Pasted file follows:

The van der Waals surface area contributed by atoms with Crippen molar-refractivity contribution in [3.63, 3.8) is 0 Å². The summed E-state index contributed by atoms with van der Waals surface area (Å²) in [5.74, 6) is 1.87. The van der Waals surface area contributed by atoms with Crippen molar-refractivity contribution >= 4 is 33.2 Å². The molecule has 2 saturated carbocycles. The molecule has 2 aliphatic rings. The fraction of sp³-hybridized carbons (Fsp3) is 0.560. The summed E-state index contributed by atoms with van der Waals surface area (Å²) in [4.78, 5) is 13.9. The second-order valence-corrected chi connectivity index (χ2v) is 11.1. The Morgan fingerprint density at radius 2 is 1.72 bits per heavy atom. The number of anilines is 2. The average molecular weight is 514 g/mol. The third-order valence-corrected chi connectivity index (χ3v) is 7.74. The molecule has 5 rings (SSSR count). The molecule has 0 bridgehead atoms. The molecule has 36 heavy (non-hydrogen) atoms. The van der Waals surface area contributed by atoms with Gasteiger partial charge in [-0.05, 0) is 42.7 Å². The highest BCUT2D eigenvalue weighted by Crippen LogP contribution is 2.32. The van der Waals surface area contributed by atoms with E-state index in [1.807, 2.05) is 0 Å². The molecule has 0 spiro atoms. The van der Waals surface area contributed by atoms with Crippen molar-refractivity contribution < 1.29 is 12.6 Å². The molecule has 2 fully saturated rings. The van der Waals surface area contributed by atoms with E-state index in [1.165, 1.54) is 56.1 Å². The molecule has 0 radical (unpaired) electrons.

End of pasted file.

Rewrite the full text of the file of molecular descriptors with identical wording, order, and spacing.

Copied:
The van der Waals surface area contributed by atoms with Crippen molar-refractivity contribution in [3.63, 3.8) is 0 Å². The summed E-state index contributed by atoms with van der Waals surface area (Å²) in [5.74, 6) is 1.87. The van der Waals surface area contributed by atoms with Crippen molar-refractivity contribution >= 4 is 33.2 Å². The molecule has 2 saturated carbocycles. The molecule has 2 aliphatic rings. The fraction of sp³-hybridized carbons (Fsp3) is 0.560. The summed E-state index contributed by atoms with van der Waals surface area (Å²) in [4.78, 5) is 13.9. The second-order valence-corrected chi connectivity index (χ2v) is 11.1. The Morgan fingerprint density at radius 2 is 1.72 bits per heavy atom. The number of anilines is 2. The average molecular weight is 514 g/mol. The third-order valence-corrected chi connectivity index (χ3v) is 7.74. The molecule has 5 rings (SSSR count). The molecule has 0 bridgehead atoms. The molecule has 36 heavy (non-hydrogen) atoms. The van der Waals surface area contributed by atoms with Gasteiger partial charge in [-0.05, 0) is 42.7 Å². The highest BCUT2D eigenvalue weighted by Crippen LogP contribution is 2.32. The van der Waals surface area contributed by atoms with E-state index in [1.807, 2.05) is 0 Å². The molecule has 0 spiro atoms. The van der Waals surface area contributed by atoms with Crippen molar-refractivity contribution < 1.29 is 12.6 Å². The molecule has 2 fully saturated rings. The van der Waals surface area contributed by atoms with E-state index in [1.165, 1.54) is 56.1 Å². The molecule has 0 radical (unpaired) electrons.